Late night talk show wars
Prime-time programming may go into a prolonged snooze during the long hot summer, but nighttime talk shows just get livelier. Movie stars beef up the guest lists, couch hopping from Jay to Dave to Conan to promote their blockbusters; sunburned party animals home from college stay up late and ratings don’t fall off the way they do earlier in the evening. The result is that while you may go on vacation, NBC’s The Tonight Show With Jay Leno, CBS’ Late Show With David Letterman, NBC’s Late Night With Conan O’Brien, ABC’s Politically Incorrect With Bill Maher, and Comedy Central’s The Daily Show are busy working up a sweat.
By now, it’s old news that The Tonight Show has been whomping Letterman in the ratings pretty consistently for about two years. But a few things are new about this situation. One is that the Jay versus Dave brouhaha is no longer the primary story — rather, it’s that the late-night race is wide open, with ABC’s Politically Incorrect providing real competition. Another is that Dave, once the definition of cutting edge, is no longer perceived as the risk taker: Both Conan and The Daily Show are increasingly viewed as the most inventive.
The TV press and some of the late-night comedy writers interviewed for this piece agree that Conan O’Brien has improved in every way, from camera savvy to market share — and viewers seem to agree. (Conan is up half a million viewers since 1993, now averaging 2.5 million a night, while figures for Tom Snyder’s Late Late Show have remained steady at 1.7 mil.) As for Jay and Dave, it is commonly thought that there’s a crassness to their shows — flagrant on The Tonight Show, more tentative on Letterman — inspired by their head butting. O.J. Simpson, Frank Gifford, Marv Albert, and Paula Jones jokes abound; murder, adultery, and sexual peccadilloes have replaced Johnny Carson’s milder ”It was so hot today…” style of monologue material. One late- night writer who declined to be identified observes, ”It’s so weird that tasteless stuff is mainstream, but people do really get into it.”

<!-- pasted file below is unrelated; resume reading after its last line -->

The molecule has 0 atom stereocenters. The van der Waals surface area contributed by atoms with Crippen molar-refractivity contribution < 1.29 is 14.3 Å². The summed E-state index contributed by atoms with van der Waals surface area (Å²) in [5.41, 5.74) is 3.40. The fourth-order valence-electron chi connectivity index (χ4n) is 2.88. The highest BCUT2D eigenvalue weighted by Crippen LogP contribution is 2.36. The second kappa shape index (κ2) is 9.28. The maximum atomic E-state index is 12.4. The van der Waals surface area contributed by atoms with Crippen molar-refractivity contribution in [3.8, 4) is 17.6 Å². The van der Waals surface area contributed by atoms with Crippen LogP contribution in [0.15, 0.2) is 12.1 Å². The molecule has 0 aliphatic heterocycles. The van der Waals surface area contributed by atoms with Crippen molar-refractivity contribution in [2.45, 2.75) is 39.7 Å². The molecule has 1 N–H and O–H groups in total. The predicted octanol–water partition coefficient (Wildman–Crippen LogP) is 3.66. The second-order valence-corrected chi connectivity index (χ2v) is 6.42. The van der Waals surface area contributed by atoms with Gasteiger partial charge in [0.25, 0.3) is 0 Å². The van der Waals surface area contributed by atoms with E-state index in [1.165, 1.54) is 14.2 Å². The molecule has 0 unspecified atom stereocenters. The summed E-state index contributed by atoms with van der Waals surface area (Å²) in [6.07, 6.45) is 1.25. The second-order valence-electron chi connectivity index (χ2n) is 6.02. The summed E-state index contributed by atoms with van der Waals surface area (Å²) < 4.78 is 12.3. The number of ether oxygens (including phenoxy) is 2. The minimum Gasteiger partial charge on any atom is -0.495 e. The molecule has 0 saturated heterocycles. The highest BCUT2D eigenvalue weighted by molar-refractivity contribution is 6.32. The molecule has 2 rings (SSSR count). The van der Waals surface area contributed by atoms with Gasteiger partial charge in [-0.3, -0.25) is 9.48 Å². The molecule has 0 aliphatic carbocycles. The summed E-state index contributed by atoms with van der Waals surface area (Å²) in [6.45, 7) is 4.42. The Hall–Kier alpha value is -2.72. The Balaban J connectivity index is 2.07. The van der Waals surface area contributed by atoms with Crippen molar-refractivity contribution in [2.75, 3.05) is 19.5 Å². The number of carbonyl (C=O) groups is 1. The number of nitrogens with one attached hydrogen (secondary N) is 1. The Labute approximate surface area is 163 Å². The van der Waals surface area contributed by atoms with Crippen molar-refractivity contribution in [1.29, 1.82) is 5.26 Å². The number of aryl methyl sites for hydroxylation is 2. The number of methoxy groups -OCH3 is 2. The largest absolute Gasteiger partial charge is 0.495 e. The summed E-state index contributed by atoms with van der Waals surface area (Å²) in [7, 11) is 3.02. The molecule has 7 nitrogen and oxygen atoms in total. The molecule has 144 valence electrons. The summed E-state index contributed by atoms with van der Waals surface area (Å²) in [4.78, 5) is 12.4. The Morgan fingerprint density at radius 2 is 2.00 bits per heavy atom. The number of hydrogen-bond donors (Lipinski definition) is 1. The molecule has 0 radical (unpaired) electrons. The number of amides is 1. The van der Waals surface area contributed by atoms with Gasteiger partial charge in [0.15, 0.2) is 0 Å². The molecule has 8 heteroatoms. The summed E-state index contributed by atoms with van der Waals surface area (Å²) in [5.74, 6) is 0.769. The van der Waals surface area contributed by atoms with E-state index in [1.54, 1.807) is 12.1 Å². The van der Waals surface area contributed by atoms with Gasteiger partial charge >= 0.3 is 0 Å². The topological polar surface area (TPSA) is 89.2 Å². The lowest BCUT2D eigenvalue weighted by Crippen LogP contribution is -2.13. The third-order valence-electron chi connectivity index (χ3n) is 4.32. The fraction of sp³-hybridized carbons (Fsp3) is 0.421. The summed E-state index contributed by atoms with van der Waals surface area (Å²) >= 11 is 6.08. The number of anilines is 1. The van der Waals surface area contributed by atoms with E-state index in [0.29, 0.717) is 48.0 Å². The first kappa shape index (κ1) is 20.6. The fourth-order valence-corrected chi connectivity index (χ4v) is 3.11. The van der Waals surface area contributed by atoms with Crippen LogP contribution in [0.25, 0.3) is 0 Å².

Leno inspires a certain grudging admiration. Another writer who has toiled on a number of late-night shows believes that Leno’s show has ”definitely improved” and attributes much of that to The Tonight Show‘s set, which was built in September ’94 to allow for more audience interaction. ”The show is much better designed, whether it’s funnier or not.”
In comparing the two shows, this writer notes: ”First, Dave created this incredible energy at CBS, and the band [was] playing music in the monologue and punctuating every joke. Then Jay started doing the same things…always pump[ing] the audience, pimping them for applause. All this competitive energy creates pressure to get away from invention, because invention is risky.”
Invention, it would seem, is now the province of The Daily Show, where host Craig Kilborn is doing the most acerbic humor after dark, and particularly PI, whose famous-folks-arguing format is enabling it, ABC says, to beat the second half hour of Letterman in 17 markets. (CBS retorts that in the hallowed 18-34 demographic, however, Dave scores nearly a 2-to-1 ratings victory over PI.) Since Letterman has lost over 1.5 million viewers since 1995 and Leno’s gain has been about half a million, you have to figure that some folks are getting their presleep laughs from options like PI and The Daily Show.